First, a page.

Einat Wilf

Einat Wilf is a leading intellectual and original thinker on matters of foreign policy, economics, education, and Israel and the Jewish people. Dr. Wilf was a member of the Israeli Parliament from 2010-2013 on behalf of the Labor and Independence parties. Dr. Wilf has a BA in Government and Fine Arts from Harvard University, an MBA from INSEAD in France, and a PhD in Political Science from the University of Cambridge. Born and raised in Israel, Dr. Wilf served as an Intelligence Officer in the Israel Defense Forces. Dr. Wilf’s past experience includes service as Chair of the Education, Sports and Culture Committee, Chair of the Knesset Sub-Committee for Israel and the Jewish People, and Member of the influential Foreign Affairs and Defense Committee in the 18th Knesset. She served as the Baye Foundation Adjunct Fellow at the Washington Institute for Near East Policy, a Senior Fellow at the Jewish People Policy Institute, Foreign Policy Advisor to Vice Prime Minister Shimon Peres, and a strategic consultant with McKinsey & Company. Dr. Wilf is the author of four books that explore key issues in Israeli society: “My Israel, Our Generation”, about Israel’s younger generation; “Back to Basics: How to Save Israeli Education (at no additional cost)”;  and “It’s NOT the Electoral System, Stupid”.  Her fourth and most recent book, “Winning the War of Words”, compiles her key essays on Israel and Zionism.



If I were tsar of Israel, I would immediately delineate Israel’s final eastern border in the following way: I would annex 4% of the West Bank—the 4% that includes large settlement blocs adjacent to the Green Line that are home to 75% of settlers, including Jewish neighborhoods of East Jerusalem (that is, not Ariel, Ofra, Bet El, nor Hebron). I would declare that this is Israel’s final eastern border and there are no territorial claims beyond it. I would acknowledge that we have a legal right and emotional historical connection to the area, but recognize that a competing collective has a similar claim, and I would renounce our territorial claim to that. East of that border, the military would stay as long as the Palestinians are at war with Zionism and the idea that the Jewish people have a legitimate right to self-determination in the land.

But, the key question is, whether at its core, the conflict is rational or existential. A rational conflict is about resources and their fair division. If our conflict is rational, then it emerges from the simple fact that two peoples live on one land, and therefore need to find a way to share it. A rational conflict should be amenable to rationally negotiated solutions, based on the principle of partition – dividing the land between two states, one for each of the two peoples, one Jewish, one Arab – as has been the governing theme of all negotiation efforts since 1937. Sooner or later, such a solution should bring peace and an end to the conflict. But increasingly, Israelis, myself among them, have come to wonder whether the essence of the conflict is quite different – not rational, but existential. Is the conflict about the very existence, rather than the size, of the State of Israel? If people are to be judged by their actions – as I believe they should – then over time, the existential thesis better explains why the Palestinian Arabs would prefer to have nothing rather than the dignity of their own state, if it means sharing the land with the state of the Jewish people. Most of the Western world continues to believe that the essence of the conflict is rational, and therefore doggedly pursues rational, negotiated solutions. But if the essence of the conflict is existential, peace would only be achieved the day the Arabs accept the deep logic of partition, which is that the Jewish people have an equal and legitimate right to a sovereign state in the only land in which they were ever sovereign.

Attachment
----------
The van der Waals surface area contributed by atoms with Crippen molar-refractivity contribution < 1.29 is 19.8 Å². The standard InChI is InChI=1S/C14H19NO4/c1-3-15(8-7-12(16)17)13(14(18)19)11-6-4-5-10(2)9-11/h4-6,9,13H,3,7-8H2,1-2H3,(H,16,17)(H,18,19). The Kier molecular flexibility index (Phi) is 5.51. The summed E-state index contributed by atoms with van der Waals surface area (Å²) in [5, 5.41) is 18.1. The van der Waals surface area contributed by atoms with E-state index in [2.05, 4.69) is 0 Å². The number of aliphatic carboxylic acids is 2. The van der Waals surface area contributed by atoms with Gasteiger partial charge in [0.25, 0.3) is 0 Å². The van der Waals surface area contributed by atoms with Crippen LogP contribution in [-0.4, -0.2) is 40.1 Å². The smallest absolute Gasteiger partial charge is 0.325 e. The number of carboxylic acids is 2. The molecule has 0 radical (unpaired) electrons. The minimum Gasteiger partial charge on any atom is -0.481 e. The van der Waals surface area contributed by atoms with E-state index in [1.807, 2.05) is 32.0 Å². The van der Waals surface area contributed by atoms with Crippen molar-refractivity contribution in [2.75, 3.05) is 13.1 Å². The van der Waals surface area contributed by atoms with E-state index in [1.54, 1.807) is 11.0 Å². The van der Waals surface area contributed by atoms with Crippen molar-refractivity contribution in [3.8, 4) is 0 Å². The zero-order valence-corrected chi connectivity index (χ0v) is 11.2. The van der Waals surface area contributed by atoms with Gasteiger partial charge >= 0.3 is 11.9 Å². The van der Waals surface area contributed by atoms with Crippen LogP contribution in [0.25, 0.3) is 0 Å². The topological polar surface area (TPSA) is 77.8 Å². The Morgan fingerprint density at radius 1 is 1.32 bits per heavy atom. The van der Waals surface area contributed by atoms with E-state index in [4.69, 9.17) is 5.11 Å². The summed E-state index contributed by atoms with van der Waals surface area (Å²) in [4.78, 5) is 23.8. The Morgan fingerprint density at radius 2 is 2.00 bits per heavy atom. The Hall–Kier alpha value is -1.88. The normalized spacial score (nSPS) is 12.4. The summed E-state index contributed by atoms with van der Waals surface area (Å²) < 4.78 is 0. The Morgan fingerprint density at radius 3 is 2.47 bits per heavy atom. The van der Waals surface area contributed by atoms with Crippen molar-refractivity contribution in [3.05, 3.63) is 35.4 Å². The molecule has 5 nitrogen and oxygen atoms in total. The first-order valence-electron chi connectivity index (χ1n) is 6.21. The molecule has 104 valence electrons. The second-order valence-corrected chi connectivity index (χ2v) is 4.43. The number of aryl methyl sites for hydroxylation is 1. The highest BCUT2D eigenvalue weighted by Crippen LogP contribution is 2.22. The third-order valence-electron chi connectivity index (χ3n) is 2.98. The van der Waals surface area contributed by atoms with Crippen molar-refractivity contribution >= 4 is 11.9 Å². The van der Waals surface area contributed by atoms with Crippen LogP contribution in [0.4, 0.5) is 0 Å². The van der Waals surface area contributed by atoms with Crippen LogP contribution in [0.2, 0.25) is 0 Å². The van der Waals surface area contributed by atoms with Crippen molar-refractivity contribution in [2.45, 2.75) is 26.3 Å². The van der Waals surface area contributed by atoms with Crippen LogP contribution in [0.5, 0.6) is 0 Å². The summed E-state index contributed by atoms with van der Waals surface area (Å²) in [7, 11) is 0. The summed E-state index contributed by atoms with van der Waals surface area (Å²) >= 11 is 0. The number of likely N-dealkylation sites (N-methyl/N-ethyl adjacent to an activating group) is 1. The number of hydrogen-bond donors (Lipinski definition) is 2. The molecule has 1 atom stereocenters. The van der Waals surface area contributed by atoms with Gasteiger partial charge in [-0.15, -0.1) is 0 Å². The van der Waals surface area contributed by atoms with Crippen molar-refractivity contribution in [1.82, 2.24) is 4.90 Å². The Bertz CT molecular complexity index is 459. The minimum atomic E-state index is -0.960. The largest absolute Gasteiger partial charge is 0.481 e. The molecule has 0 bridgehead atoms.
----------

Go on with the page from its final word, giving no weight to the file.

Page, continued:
This means that true peace has to be based on the deep, mutual acknowledgement that the Jewish people around the world and Palestinian people around the world are both indigenous to the Land of Israel/Palestine and therefore have an equal and legitimate right to settle and live anywhere in the Land of Israel/Palestine, but given the desire of both peoples to a sovereign state that would reflect their unique culture and history, they agree to share the land between a Jewish state, Israel, and an Arab state, Palestine, that would allow them each to enjoy dignity and sovereignty in their own national home. Neither Israel nor Palestine should be exclusively for the Jewish and Palestinian people respectively and both should accommodate minorities of the other people. The rest is details.



We basically have two peoples who claim a legal, emotional, and historical claim to the entirety of the land between the Jordan River and the Mediterranean Sea – we call it the Land of Israel, the Arabs now call it Palestine. Jews claim that they have a legitimate claim to all of it, as do the Palestinians. Both sides can make powerful arguments, including legal ones, in support of that claim. For me, the legal arguments fail to address the heart of the matter. Both people are in the land, both claim it all, and neither can have all of it if we are to end conflict. Both peoples need to settle for much less than what they believe is just, what is their due, what is right in their view, or what is legal in their interpretation.

Both sides need to renounce maximalist claims. Israel has already renounced its maximalist claims several times (in the 1947 partition plan, after 1967, in the 2000 Camp David negotiations, in the 2008 negotiation). Israel has made it clear that for true and final peace, it is willing to renounce maximalist claims. The Arabs have yet to do it and are holding fast to a maximalist claim with the right of return. From the Arab side, there has never been true willingness to accept partition of a Jewish and Arab state, with neither able to lay claim to the other.